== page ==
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From Phyllida's Desk

Review of Edith Wharton's The House of Mirth

The House of Mirth, published in 1905, is Edith Wharton's first major work of fiction, and it established her reputation as a brilliant novelist and harsh critic of her society. Because I came to it after reading The Age of Innocence, which shows Wharton at the height of her power, I can't help giving Mirth four stars, where Innocence rated five.

Mirth is an excellent novel, finely crafted, beautifully written and alive with Wharton's darkly humorous outlook. Wharton writes of the world she lived in, among the wealthy elite of turn-of-the-twentieth-century New York City, and her characters are frighteningly real: flawed and damaged, the best of them sometimes unsure how to act or whom to trust, and the worst... Oh God, the worst of them are as unspeakably horrible as the idle rich of any time and place.

So why the lower rating? Mirth is, for me, the lesser work because of its extremes. Where Innocence relied on a more nuanced look at its characters and central situation, Mirth follows the formula of many writers' early works, with too much "goodness" on the side of its protagonist, and too much unrelieved wickedness on the other side.

Lily Bart, the unmarried, beautiful, twenty-nine-year-old woman at the center of the story, who has been brought up to be merely an "ornament" in her world, not a worker or contributor, is emotionally incapable of marrying without love or, as the story progresses, unwilling to sink to the level of her abusers, to use blackmail to regain her lost position in the world. The degree to which she grows in self-knowledge is remarkable, and her ethical restraint, while suffering the worst reversals of poverty and ostracism, is not always believable.

Part of what made Innocence such an enjoyable story was its "historical" aspect, the way Wharton contrasted the limited, blinkered world of the 1870s with the freer, more sophisticated world of 1900, when that story ends. In Mirth, we see the other side of that "modern" freedom, and what it means for women who are alone in the world, without family or close friends to protect or guide them. For Lily, it's an unrelenting downward spiral, and it's a heartbreaking read.

I've noticed, as often with stories like this, some readers' contempt for Lily as someone who makes "stupid" choices. And I've often wondered what makes these readers think they would have done any better, assuming they were products of that same time and place, and did not have their hundred-years' worth of twenty-twenty hindsight. For me, my sympathy for Lily makes reading about her downfall too painful to be enjoyable, despite Wharton's engaging writing style. Lily sabotages all her near successes, precisely because she has too much intelligence and "sensibility," in the Jane Austen meaning, to marry without love, to spend the next forty years tied to a man she can't respect.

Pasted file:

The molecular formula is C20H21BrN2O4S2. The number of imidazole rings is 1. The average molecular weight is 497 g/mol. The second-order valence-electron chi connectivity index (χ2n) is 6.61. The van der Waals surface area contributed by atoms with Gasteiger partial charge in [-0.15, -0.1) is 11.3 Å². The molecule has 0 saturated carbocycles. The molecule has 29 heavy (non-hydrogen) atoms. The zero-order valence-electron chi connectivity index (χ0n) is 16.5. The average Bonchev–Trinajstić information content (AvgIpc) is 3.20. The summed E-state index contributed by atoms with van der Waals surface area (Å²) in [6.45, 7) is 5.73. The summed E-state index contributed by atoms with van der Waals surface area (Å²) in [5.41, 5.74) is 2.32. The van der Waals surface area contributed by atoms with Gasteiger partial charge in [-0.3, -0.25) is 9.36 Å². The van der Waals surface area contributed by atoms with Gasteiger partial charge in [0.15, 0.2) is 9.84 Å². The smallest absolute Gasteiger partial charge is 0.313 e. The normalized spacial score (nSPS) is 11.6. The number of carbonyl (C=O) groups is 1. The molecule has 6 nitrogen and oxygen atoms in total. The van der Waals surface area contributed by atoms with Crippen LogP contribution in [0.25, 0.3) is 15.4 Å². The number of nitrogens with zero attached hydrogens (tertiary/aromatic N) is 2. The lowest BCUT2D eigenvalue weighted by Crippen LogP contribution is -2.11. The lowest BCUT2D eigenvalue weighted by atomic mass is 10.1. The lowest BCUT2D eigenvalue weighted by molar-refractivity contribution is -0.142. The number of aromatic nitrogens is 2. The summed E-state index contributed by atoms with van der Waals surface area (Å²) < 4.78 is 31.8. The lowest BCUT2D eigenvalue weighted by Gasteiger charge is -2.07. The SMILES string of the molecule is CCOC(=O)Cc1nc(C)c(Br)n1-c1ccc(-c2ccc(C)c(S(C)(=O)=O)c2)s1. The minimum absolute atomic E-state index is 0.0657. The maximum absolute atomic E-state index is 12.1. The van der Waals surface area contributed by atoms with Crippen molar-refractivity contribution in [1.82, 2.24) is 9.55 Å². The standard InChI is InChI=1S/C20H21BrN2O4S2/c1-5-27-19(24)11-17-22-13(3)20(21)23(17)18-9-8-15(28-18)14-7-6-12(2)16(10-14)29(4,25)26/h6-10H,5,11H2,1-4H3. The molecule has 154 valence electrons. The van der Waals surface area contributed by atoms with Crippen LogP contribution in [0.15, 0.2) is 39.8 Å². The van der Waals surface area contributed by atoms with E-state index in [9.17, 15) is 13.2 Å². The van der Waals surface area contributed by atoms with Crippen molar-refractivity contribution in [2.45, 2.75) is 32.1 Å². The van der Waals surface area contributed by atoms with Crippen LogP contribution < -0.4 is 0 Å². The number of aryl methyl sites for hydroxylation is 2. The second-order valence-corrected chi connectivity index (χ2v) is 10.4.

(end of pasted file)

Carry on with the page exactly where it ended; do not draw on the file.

The comparison with Austen is apt, because Wharton's writing is Austen without the gloss of two centuries of cultural change, the separation of the Atlantic Ocean, or a "quaint" country setting. It's New York City, not Netherfield, and it has this city's unabashed brutality. I was astonished at how similar the NYC of 1900 was to the city I grew up in and still inhabit. Austen's world is every bit as tough, but we don't always see it, because we're too easily lulled by her elegant, eighteenth-century manner to feel the stiletto blade until it pierces our heart. Wharton carries her cavalry saber unconcealed, and we (at least I do) sometimes shrink from its slashing force, dreading the inevitable bloody end.

As Lily destroys one chance after another for herself, I found myself wishing that she would use the means at hand to defeat or at least control her female enemy, and not worry about hurting the man she loves in the process. In Wharton's world, as in Austen's, it's the women who pay the price for sexual indiscretions, gambling losses and other misbehavior, no matter who commits the actual sins. When one minor character, a silly young man, gambles away his fortune, it's his two unmarried sisters who are reduced to shabby spinsterhood, trying to earn a living, a mode of existence for which they are woefully unprepared. "Miss Jane reads aloud very nicely--but it's so hard to find anyone who is willing to be read to."

Wharton writes with the kind of magical style that draws a reader in no matter what. Even if we know the story from having seen the movie version(s); even if we aren't happy about how it ends; even if we find some of the extreme duality of good and bad characters a little tedious--still, we want to spend time with this narrator. Like Jonathan Franzen, another author with this specific talent, Wharton can tell us any story she chooses, about any characters, and most readers will only say, "More, please."

On that level alone, Wharton's work deserves five stars, but what I'm doing here is ranking her against herself, not everybody else.

At the end of The Age of Innocence, I felt that it was a perfect work of art, the final scenes just right; a somewhat ambiguous, sad but not tragic ending that was the only acceptable resolution for the main characters. Mirth, by contrast, leaves most readers dissatisfied. "No," we think, "that can't be right." It's an argument in Wharton's favor that her ending is in many ways more realistic than the happier one most of us wish for. People do kill themselves, not literally by suicide, but by making one misstep after another, until they reach a place where death is the only possibility.

Wharton's only "mistake" is in allowing us to see each of her heroine's missteps all too clearly, and with no way of turning her in a different direction. Perhaps this book deserves five stars after all.

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